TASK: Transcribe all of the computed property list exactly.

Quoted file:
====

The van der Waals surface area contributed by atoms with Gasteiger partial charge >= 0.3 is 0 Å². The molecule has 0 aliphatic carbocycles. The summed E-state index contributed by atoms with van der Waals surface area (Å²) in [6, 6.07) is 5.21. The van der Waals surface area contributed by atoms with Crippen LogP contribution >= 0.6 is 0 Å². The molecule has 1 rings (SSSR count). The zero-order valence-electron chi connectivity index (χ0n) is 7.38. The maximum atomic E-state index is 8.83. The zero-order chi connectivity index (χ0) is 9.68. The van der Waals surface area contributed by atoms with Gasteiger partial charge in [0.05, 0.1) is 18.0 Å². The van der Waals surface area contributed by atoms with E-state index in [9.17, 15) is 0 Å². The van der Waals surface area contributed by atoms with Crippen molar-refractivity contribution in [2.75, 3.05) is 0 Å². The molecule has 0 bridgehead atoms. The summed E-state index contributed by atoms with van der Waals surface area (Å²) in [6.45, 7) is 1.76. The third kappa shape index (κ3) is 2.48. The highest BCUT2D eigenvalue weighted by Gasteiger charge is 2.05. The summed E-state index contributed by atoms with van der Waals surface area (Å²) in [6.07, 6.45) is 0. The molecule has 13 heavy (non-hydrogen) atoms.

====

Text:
The van der Waals surface area contributed by atoms with Gasteiger partial charge >= 0.3 is 0 Å². The molecule has 0 aliphatic carbocycles. The summed E-state index contributed by atoms with van der Waals surface area (Å²) in [6, 6.07) is 5.21. The van der Waals surface area contributed by atoms with Crippen LogP contribution >= 0.6 is 0 Å². The molecule has 1 rings (SSSR count). The zero-order valence-electron chi connectivity index (χ0n) is 7.38. The maximum atomic E-state index is 8.83. The zero-order chi connectivity index (χ0) is 9.68. The van der Waals surface area contributed by atoms with Gasteiger partial charge in [0.05, 0.1) is 18.0 Å². The van der Waals surface area contributed by atoms with E-state index in [9.17, 15) is 0 Å². The van der Waals surface area contributed by atoms with Crippen molar-refractivity contribution in [2.75, 3.05) is 0 Å². The molecule has 0 bridgehead atoms. The summed E-state index contributed by atoms with van der Waals surface area (Å²) in [6.45, 7) is 1.76. The third kappa shape index (κ3) is 2.48. The highest BCUT2D eigenvalue weighted by Gasteiger charge is 2.05. The summed E-state index contributed by atoms with van der Waals surface area (Å²) in [6.07, 6.45) is 0. The molecule has 13 heavy (non-hydrogen) atoms.